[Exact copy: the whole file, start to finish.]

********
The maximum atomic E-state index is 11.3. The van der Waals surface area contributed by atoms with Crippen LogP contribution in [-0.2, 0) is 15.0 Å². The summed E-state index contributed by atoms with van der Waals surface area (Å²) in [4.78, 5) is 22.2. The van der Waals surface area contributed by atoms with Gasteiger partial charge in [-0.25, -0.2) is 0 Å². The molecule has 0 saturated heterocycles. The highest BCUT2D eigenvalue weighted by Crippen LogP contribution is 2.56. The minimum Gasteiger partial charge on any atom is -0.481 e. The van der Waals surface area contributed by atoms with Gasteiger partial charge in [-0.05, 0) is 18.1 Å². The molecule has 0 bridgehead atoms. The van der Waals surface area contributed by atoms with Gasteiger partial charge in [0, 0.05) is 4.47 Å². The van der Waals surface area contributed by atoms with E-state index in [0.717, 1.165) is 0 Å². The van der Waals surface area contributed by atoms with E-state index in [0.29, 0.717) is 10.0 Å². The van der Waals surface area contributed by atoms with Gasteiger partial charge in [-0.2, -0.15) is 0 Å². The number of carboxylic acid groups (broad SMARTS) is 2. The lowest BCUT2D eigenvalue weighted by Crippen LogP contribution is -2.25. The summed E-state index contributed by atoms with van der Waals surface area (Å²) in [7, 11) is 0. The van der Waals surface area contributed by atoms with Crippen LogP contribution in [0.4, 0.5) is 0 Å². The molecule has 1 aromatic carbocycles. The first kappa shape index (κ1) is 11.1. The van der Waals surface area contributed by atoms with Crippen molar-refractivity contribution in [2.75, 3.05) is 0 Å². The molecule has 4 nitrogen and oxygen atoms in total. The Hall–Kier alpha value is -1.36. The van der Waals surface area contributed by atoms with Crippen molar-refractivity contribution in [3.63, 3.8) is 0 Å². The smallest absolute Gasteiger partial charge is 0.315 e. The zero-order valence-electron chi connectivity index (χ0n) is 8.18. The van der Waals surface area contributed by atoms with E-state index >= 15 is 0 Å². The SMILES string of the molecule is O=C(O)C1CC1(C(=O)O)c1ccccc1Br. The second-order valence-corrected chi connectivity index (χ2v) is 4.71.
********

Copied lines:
The maximum atomic E-state index is 11.3. The van der Waals surface area contributed by atoms with Crippen LogP contribution in [-0.2, 0) is 15.0 Å². The summed E-state index contributed by atoms with van der Waals surface area (Å²) in [4.78, 5) is 22.2. The van der Waals surface area contributed by atoms with Gasteiger partial charge in [-0.25, -0.2) is 0 Å². The molecule has 0 saturated heterocycles. The highest BCUT2D eigenvalue weighted by Crippen LogP contribution is 2.56. The minimum Gasteiger partial charge on any atom is -0.481 e. The van der Waals surface area contributed by atoms with Gasteiger partial charge in [-0.05, 0) is 18.1 Å². The molecule has 0 bridgehead atoms. The van der Waals surface area contributed by atoms with Gasteiger partial charge in [0, 0.05) is 4.47 Å². The van der Waals surface area contributed by atoms with E-state index in [0.717, 1.165) is 0 Å². The van der Waals surface area contributed by atoms with E-state index in [0.29, 0.717) is 10.0 Å². The van der Waals surface area contributed by atoms with Gasteiger partial charge in [-0.2, -0.15) is 0 Å². The number of carboxylic acid groups (broad SMARTS) is 2. The lowest BCUT2D eigenvalue weighted by Crippen LogP contribution is -2.25. The summed E-state index contributed by atoms with van der Waals surface area (Å²) in [7, 11) is 0. The van der Waals surface area contributed by atoms with Crippen LogP contribution in [0.4, 0.5) is 0 Å². The molecule has 1 aromatic carbocycles. The first kappa shape index (κ1) is 11.1. The van der Waals surface area contributed by atoms with Crippen molar-refractivity contribution in [2.75, 3.05) is 0 Å². The molecule has 4 nitrogen and oxygen atoms in total. The Hall–Kier alpha value is -1.36. The van der Waals surface area contributed by atoms with Crippen molar-refractivity contribution in [3.63, 3.8) is 0 Å². The smallest absolute Gasteiger partial charge is 0.315 e. The zero-order valence-electron chi connectivity index (χ0n) is 8.18. The van der Waals surface area contributed by atoms with E-state index >= 15 is 0 Å². The SMILES string of the molecule is O=C(O)C1CC1(C(=O)O)c1ccccc1Br. The second-order valence-corrected chi connectivity index (χ2v) is 4.71.